IndyCar: Grand Prix of Louisiana preview

IndyCar journeys in to the unknown this weekend with the inaugural Grand Prix of Louisiana. Aero testing at the NOLA circuit in March gave us a taste of what to expect but there are plenty of interesting points to consider.

New circuit, new challenges

From day 1 during testing drivers were reporting high levels of grip, even on cold tires. For a new circuit that was particularly ‘green’ for testing, high levels of grip were not initially expected. NOLA is a fast circuit with some slower, technical sections. Confidence-building grip for the drivers will encourage them to push the envelope, which can only be good for track-side and armchair spectators alike.

Unsurprisingly we should expect the teams that switched on their new aero out of the box in Florida to run well again in Louisiana. Penske in particular were quick in testing and dominant on the South Florida streets a fortnight ago – with little to suggest that will not be the case on this weekend.

It may be a quick circuit with long straights but that simple combination does not necessarily lead to guaranteed overtaking. Two long straights on the NOLA circuit end with wide, virtually ninety-degree turns. At face value that will encourage drivers to make a pass. The corners preceding those straights however are fairly technical which may make it difficult for the chasing car to stay close enough for a draft on the straight. During testing, there was little running of multiple cars nose-to-tail so the impact of the aero kits will not be fully realized until practice starts.

Trickier than anticipated overtaking would certainly make restarts – as they were in St Petersburg – the main opportunity to gain places. Tactical use of the push to pass to defend on those long straights will also come in to it’s own this weekend.

Penske vs. the rest (again)

Penske will roll out of the trailer the team to beat but expect Ganassi to show better than they did in Florida. Scott Dixon typically excels at these types of flowing road courses that need a mixture of bravery in the quick sections and finesse in the tricky parts. Similarly so Ryan Hunter-Reay but with only 2 weeks elapsing since round 1 of the championship, that is not enough time for Andretti Autosport to have made significant in-roads to the advantage held by the Chevrolet teams (and primarily Penske).

Simon Pagenaud never quite managed to get on terms with his new team-mates in Florida. A frustrating weekend running in their shadow will likely fire up the Frenchman to knuckle down and focus on working with his engineering team. Naturally quicker on street circuits, Pagenaud is no slouch on road courses with a few top 5s on the similar Barber Motorsports circuit under his belt. Round 2 of the season is too early to expect him to be getting on terms with Power, Castroneves and Montoya.

Take 2 for Simona

I had been singing the praises of Simona de Silvestro prior to St Pete, delighted she had an opportunity with Andretti Autosports. Despite several silly moves and some rookie mistakes, the Swiss has another shot at securing a permanent return to the series.

Simona’s drive in round 1 was definitely not her best, looking like a bad combination of race rustiness and an overwhelming desire to impress. With a race under her belt and the nerves under some degree of control, Simona should be able to run strongly at NOLA. Compared to St Petersburg, her year out of racing should not be so much of an issue this weekend as most of the field will be similarly starting from scratch.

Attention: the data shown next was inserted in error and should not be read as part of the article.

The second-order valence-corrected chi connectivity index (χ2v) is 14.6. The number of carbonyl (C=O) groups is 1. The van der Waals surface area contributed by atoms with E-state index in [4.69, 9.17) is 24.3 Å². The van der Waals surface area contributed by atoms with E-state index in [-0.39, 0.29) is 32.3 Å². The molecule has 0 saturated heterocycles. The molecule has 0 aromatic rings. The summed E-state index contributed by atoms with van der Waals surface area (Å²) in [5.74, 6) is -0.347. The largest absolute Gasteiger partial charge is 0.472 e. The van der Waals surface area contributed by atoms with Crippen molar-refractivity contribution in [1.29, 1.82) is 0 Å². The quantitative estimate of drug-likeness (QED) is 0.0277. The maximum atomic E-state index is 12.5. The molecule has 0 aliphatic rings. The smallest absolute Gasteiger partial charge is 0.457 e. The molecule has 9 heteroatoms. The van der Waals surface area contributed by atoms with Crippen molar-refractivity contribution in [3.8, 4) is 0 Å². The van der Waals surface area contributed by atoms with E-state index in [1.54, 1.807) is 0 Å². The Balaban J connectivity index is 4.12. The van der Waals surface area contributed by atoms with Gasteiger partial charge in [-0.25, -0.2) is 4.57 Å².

Michael Andretti has become a marketing whizz when it comes to getting sponsors for his team and promoting races. But there will be a limit to how much he can do for de Silvestro without tangible results. A good showing this weekend plus Indy in May could cement a full-time run in 2016. (Glancing briefly in to the distance, the prospect of Simona in a good car at Indy with a team that knows how to win the 500 is a really exciting one).

Less bodywork (hopefully)

After the first, debris strewn race of the year IndyCar quickly encouraged/cajoled/pushed Honda and Chevrolet to strengthen the many winglets that littered the south Florida streets. The hope being to reduce the risk to spectators after the freak incident in St Petersburg, and to deal with the number of full-course cautions needed to retrieve broken bodywork.

Taking the spectator incident aside, the debris ‘intervals’ did help the racing in some respects. Without the bunching up of the field and the restarts the Grand Prix of St Petersburg could have been a less entertaining affair.

From a series development perspective, an exciting race is what IndyCar will be hoping for on Sunday afternoon. A positive start to IndyCar’s adventure in Louisiana will be important so let’s hope someone has read the Penske script and stands ready to tear it up.

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One Comment Add yours

  1. NOLA is exactly what it was designed to be – a “rich guy with a 993 who thinks he’s a racer country club track.”. It has long wide straights with big wide braking areas with lots of very smooth run off areas, and tight exits to reduce exit speed (and thus terminal velocity) on the long straights. I think there may be a lot of passing in the pack but very little up front. Wings should not take a terrible beating considering the space. It should be very much like Real Racing 3 on your iPad.

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